The International Monetary Fund (IMF) said Friday it was looking for a practical approach to prevent indebted countries from "falling off the cliff" due to the coronavirus outbreak.
"It is clear that we have entered a recession," said IMF chief Kristalina Georgieva.
The global economy had experienced a "sudden stop" as a result of the pandemic, she said.
Immense pressure on emerging markets suffering from lost commerce has ensued since the virus began to take hold globally, reducing exports and substantial capital outflows.
Georgieva told reporters that emerging countries needed a minimum of $2.5 trillion (€2.3 trillion) in financial resources to endure the pandemic. Internal reserves and borrowing in local markets will not be enough, so substantial funding from the IMF, other institutions and bilateral creditors will be required.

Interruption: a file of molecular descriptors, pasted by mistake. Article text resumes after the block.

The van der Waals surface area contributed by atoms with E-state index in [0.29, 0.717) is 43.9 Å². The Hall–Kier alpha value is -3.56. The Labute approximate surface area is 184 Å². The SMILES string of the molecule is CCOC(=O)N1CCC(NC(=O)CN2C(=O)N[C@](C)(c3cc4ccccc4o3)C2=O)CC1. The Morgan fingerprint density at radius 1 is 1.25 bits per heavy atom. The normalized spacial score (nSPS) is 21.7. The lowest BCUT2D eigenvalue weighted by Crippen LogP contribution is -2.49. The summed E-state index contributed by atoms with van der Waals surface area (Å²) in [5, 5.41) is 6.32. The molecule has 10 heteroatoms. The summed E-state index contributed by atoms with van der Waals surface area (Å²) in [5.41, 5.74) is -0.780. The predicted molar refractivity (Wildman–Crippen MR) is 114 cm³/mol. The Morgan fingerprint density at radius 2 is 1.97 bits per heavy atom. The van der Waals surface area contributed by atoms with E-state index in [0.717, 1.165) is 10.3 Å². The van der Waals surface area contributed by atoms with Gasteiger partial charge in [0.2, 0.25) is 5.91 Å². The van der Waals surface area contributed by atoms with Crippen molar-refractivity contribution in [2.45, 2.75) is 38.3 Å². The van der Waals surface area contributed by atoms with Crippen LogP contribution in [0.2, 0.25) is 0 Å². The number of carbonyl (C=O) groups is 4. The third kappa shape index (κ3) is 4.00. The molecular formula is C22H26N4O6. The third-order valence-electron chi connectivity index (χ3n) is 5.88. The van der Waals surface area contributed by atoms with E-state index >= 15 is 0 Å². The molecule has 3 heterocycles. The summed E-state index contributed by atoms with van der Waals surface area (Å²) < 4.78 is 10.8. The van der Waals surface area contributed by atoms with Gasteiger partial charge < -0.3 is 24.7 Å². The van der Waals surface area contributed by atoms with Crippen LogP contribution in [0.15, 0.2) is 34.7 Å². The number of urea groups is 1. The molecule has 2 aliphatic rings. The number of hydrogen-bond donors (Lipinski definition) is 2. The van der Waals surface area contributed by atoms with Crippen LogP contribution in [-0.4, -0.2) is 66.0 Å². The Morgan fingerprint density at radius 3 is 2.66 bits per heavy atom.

Worse than 2008
According to Georgieva, the 2020 recession and its implications are likely to be worse than the consequences of the global financial crisis of 2008.
The ongoing pandemic is set to have a deep economic impact and recovery could not be expected until 2021 at the earliest, Georgieva said.
Even then, this target can only be achieved if the virus is contained and liquidity problems are not allowed to turn into issues with solvency.
So far, the world has seen more than half a million coronavirus cases and upwards of 25,000 related deaths.
jsi/rt (Reuters, AFP)